Logan

41

44

11

111

50

6

41.7364

-111.8350

Lincoln

40

48

52

96

42

28

40.8144

-96.7078

 

The smallest unit that distinguishes location in degrees, minutes and seconds is 1 arc second. This corresponds to 1/3600 = 0.000278 decimal degrees. It follows that locations in decimal degrees must be specified to at least 4 decimal places if location precision is not to be lost when conversions into decimal degrees are done. Also, please note that in the western hemisphere, decimal longitudes are always negative. In other word decimal degrees are positive or negative numbers not numbers with W or N associated with them.

3. Great Circle Distances

The great circle distance is given by the formula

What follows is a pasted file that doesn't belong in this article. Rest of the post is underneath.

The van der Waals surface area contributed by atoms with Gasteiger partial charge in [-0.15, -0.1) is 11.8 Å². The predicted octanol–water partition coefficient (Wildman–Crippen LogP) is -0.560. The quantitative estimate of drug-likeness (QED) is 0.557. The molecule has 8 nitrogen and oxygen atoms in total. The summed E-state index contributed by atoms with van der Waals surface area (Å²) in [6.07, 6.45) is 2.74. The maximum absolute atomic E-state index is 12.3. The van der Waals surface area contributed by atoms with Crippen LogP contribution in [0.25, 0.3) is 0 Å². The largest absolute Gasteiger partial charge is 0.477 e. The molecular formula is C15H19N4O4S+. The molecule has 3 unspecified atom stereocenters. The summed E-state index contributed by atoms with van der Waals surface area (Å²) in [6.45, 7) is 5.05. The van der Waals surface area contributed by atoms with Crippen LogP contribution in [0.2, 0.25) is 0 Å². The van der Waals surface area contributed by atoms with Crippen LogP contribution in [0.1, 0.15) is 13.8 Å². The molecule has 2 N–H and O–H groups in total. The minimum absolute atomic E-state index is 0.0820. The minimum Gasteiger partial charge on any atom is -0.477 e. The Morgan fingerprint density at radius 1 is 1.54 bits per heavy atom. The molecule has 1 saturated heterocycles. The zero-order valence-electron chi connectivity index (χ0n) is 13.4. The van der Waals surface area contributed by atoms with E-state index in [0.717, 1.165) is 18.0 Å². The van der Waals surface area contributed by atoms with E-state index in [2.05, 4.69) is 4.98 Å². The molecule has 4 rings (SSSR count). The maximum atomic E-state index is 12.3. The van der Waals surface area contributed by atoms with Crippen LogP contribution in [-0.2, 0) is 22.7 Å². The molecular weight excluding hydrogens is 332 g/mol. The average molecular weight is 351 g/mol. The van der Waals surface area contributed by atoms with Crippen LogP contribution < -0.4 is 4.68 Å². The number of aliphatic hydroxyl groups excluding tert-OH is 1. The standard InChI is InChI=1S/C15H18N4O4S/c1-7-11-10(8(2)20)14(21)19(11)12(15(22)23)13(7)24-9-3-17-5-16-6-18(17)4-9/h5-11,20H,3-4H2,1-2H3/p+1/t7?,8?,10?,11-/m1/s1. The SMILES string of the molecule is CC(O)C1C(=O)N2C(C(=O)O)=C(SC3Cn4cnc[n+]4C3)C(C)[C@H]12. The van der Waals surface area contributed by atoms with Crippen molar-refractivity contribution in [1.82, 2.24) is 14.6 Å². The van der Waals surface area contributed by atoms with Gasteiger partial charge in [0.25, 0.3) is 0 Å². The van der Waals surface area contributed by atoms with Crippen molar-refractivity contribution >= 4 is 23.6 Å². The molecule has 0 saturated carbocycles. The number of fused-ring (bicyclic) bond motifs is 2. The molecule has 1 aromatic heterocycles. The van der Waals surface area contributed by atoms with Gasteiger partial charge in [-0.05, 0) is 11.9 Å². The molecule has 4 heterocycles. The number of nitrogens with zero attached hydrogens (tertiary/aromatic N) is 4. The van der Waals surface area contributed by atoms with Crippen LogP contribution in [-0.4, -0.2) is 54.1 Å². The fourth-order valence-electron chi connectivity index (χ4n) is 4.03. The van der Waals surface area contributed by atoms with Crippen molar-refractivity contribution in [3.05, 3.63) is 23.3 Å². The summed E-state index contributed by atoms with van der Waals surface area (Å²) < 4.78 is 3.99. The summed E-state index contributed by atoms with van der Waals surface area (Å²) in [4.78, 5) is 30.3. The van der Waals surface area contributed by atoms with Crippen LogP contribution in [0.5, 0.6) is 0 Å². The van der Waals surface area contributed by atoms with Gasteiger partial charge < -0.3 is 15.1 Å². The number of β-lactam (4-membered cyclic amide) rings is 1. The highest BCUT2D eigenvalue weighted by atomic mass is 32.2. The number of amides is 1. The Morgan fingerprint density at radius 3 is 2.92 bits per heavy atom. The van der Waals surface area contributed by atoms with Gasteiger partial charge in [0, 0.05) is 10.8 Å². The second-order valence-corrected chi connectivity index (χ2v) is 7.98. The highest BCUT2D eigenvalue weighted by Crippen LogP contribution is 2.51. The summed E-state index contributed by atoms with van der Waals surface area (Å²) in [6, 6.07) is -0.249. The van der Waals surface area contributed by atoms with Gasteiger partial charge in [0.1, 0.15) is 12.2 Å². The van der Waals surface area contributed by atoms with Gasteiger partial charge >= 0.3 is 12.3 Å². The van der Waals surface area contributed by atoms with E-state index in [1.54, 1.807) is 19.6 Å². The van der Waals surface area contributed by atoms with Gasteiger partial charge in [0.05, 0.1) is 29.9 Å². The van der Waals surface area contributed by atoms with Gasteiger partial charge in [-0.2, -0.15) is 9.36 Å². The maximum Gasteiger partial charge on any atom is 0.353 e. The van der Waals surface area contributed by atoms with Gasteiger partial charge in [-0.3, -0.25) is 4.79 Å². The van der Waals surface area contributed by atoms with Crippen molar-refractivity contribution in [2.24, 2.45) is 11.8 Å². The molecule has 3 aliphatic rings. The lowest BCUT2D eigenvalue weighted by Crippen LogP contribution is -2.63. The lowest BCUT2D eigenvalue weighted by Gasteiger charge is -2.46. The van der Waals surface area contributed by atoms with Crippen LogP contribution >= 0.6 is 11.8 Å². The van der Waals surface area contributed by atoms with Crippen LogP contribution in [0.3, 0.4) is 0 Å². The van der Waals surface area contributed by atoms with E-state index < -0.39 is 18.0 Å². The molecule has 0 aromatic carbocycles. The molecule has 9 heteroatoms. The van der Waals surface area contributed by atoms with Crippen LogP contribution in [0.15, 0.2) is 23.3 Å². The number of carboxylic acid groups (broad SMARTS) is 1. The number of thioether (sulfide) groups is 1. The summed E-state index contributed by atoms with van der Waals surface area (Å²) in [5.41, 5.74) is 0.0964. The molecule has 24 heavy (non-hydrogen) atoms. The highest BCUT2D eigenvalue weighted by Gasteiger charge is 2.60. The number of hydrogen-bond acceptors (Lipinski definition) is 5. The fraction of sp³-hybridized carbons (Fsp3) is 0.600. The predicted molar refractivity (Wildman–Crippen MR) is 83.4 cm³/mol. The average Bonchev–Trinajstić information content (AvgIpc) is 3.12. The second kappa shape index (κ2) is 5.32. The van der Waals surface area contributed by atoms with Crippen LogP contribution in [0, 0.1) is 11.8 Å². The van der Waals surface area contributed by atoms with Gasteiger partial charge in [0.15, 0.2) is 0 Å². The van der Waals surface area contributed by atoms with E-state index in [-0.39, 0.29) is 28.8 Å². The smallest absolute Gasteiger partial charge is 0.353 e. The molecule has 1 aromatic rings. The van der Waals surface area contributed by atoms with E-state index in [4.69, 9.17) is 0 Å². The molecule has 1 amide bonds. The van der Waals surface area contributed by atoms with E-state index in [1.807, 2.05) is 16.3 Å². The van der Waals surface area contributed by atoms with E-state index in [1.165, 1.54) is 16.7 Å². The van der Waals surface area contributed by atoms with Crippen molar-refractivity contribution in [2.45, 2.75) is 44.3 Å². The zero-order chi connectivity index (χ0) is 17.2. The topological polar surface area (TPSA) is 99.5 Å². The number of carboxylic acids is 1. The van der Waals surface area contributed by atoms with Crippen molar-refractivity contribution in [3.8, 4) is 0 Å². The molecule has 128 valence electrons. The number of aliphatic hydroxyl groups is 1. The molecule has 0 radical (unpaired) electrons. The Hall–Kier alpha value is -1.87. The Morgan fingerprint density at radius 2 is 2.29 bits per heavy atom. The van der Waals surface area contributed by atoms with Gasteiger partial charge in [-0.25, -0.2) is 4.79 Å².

with R = 6378.137 km.

All the angles need to be in radians for formulas in Excel to work, so the above angles are converted as shown below:

 

LatDD

LongDD

LatRad

LongRad

Austin

30.2678

-97.7431

0.528272

-1.70594

Logan

41.7364

-111.8350

0.728437

-1.95189

Lincoln

40.8144

-96.7078

0.712346

-1.68787

 

And the corresponding great earth distances are computed as follows:

R =

6378.137

Austin-Logan

LatRad, f

LongRad, l

Distance km

A

0.5283

-1.7059

1795.473

B

0.7284

-1.9519

Austin-Lincoln

LatRad, f

LongRad, l

Distance km

A

0.5283

-1.7059

1177.762

B

0.7123

-1.6879

Logan-Lincoln

LatRad, f

LongRad, l

Distance km

A

0.7284

-1.9519

1268.081

B

0.7123

-1.6879

 

In order to check the distances between the two points, I used ArcGIS Explorer at http://explorer.arcgis.com . I marked the three cities as described above, and then I used a measure tool to measure between pairs of marked locations. Here is an example for the distance between Logan and Lincoln, for which I got 1267.787 km, as compared to 1268.081 km above (a difference of 0.294 km, or 294 m), which seems reasonable given that the great circle distance weve computed is on a spherical earth.